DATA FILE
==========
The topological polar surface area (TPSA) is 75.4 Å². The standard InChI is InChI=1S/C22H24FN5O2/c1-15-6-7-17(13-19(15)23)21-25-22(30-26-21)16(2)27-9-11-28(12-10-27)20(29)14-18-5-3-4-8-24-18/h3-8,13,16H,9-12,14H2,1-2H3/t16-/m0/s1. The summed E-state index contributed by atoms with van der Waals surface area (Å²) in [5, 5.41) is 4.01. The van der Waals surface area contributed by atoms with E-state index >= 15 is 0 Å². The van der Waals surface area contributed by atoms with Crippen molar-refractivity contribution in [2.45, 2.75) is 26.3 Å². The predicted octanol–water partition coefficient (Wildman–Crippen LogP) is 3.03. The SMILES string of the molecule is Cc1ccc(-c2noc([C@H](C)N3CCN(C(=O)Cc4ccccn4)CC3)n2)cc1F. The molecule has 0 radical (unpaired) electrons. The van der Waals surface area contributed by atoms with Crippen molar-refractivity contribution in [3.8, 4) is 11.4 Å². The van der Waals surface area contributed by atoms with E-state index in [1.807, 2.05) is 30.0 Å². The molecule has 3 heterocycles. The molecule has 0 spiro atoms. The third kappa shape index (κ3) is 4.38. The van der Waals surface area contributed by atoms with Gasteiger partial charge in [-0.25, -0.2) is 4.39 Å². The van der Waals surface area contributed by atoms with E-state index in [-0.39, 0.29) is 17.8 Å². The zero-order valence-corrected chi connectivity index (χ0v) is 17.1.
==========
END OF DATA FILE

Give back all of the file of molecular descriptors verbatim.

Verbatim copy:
The topological polar surface area (TPSA) is 75.4 Å². The standard InChI is InChI=1S/C22H24FN5O2/c1-15-6-7-17(13-19(15)23)21-25-22(30-26-21)16(2)27-9-11-28(12-10-27)20(29)14-18-5-3-4-8-24-18/h3-8,13,16H,9-12,14H2,1-2H3/t16-/m0/s1. The summed E-state index contributed by atoms with van der Waals surface area (Å²) in [5, 5.41) is 4.01. The van der Waals surface area contributed by atoms with E-state index >= 15 is 0 Å². The van der Waals surface area contributed by atoms with Crippen molar-refractivity contribution in [2.45, 2.75) is 26.3 Å². The predicted octanol–water partition coefficient (Wildman–Crippen LogP) is 3.03. The SMILES string of the molecule is Cc1ccc(-c2noc([C@H](C)N3CCN(C(=O)Cc4ccccn4)CC3)n2)cc1F. The molecule has 0 radical (unpaired) electrons. The van der Waals surface area contributed by atoms with Crippen molar-refractivity contribution in [3.8, 4) is 11.4 Å². The van der Waals surface area contributed by atoms with E-state index in [1.807, 2.05) is 30.0 Å². The molecule has 3 heterocycles. The molecule has 0 spiro atoms. The third kappa shape index (κ3) is 4.38. The van der Waals surface area contributed by atoms with Gasteiger partial charge in [-0.25, -0.2) is 4.39 Å². The van der Waals surface area contributed by atoms with E-state index in [-0.39, 0.29) is 17.8 Å². The zero-order valence-corrected chi connectivity index (χ0v) is 17.1.